Martin LeFevre: The Day of the Living Dead
The Day of the Living Dead
The dead man living next door cut down the three finest trees on the block soon after moving in. It’s difficult to fathom, but the living have to fathom the dead, for they are destroying the earth and humanity.
It’s a relatively new street, and the trees are young, and medium sized. In a climate where there is nary a cloud for seven months out of the year, and temperatures of 40 C during the summer are common, obviously shade trees are prized.
Plus it’s an arboreal town, and proud of it. Many streets are positively sylvan, but those neighborhoods are in the most demand. The tree in the front yard of the house next door was the largest on the street, and provided welcome shade to one’s home office.
When the new neighbor cut it down, I thought there must be something wrong with the tree, not him. But then he cut down another fine specimen in the backyard, and finally, to complete his personal ghetto, he cut down the last one in his yard.
It took a while for us to understand why. An inordinate use of one those infernal leaf blowers (for the leaves off our tree), plus some other indications, gave overwhelming evidence of an underworld of anality.
Every leaf must be blown from his yard into the street, and even across the street. The blower will roar on and on as his phallic symbol shoots its constant stream of…air.
Clearly, leaves bother this fellow. In addition, the presence of exterminators once a month indicates that the place is either crawling with cockroaches, or the sight of a spider inside sends this man’s anus into a paroxysm of puckered discomfort. In short, he hates living things. That is one sad zombie.
The clincher came today when the interminable leaf blower came out again. Autumn is just peaking in this part of California, and the splendid colors are being followed by plentiful detritus.
When one’s work was interrupted by the non-stop machine next to the house, I looked out the front window to see the poor slob (well, actually, anti-slob) painstakingly blowing as many leaves from the side of his house into our yard as he could. After all, they’re not his leaves; they’re our leaves, right?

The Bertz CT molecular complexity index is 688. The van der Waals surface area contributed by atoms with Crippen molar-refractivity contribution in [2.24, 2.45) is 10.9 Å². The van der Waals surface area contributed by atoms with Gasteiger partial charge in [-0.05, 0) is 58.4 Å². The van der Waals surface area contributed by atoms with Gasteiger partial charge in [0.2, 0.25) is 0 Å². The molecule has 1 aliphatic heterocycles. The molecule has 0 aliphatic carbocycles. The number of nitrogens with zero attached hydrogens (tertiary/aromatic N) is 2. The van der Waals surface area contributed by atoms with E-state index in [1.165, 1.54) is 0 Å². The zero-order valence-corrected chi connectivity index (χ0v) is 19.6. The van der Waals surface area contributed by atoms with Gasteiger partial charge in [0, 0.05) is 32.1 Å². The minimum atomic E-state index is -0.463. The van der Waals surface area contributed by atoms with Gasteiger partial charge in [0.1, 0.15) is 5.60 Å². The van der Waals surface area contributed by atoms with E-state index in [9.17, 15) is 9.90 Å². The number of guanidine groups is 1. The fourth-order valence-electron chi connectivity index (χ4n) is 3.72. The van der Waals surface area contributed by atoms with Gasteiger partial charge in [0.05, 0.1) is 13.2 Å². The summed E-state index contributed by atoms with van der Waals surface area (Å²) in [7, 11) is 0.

What is the reason that so many people in the West have so deadened themselves? It isn’t just pain and suffering. Humans have known much more pain and suffering through the centuries than people in the West feel now.
It appears to be a combination of weakening of what used to be called character, and the primal need of humans for social acceptance and conformity.
We are, as the cliché goes, social creatures. Very few people stand alone. Most people would rather inwardly die than be separated from the group. And so when the group dies, they die. The primal social need makes people stay in the herd, even when staying in the herd means losing your soul.
I don’t much care for that word ‘soul.’ It has too many Christian connotations, smacks of judgment, and skirts around the edges of heaven or hell, ultimate reward or punishment.
But there is something the majority of people in North America have lost, and since Bush Junior did his job on the world, apparently it’s happening in Europe and beyond as well. People here often refer to it as ‘numbness’ or depression. That goes a long way to describing it, but goes nowhere near understanding it.
The fact is, the living dead are comfortable. If the dead were just taking up space and resources for survival, plus a little extra for physical comfort, that might be OK. But they’re cutting down the trees, killing the animals, changing the climate, destroying the open spaces, and precluding all but the strongest people from growing into human beings.
So their comfort must end, and I think, it is ending. It’s just not working very well for the self-satisfied members of the uncountable and unaccountable herd anymore.
Even so, the race for the earth and the future of humanity is on. Every trick, technique, and technology is being tried before doing the one thing that needs to be done. It’s amazing, but self-knowing is the last thing all but a few want anything to do with.
Why? Because the very fear that makes people trade their souls, for lack of a better word, for remaining part of a dead social group, also makes them afraid to stop running with the pack.
It isn’t the job of the living to awaken the dead. But it is the job of the living to step forth, because if we don’t, there will be no space left for anything alive.
- Martin LeFevre is a contemplative, and non-academic religious and political philosopher. He has been publishing in North America, Latin America, Africa, and Europe (and now New Zealand) for 20 years. Email: firstname.lastname@example.org. The author welcomes comments.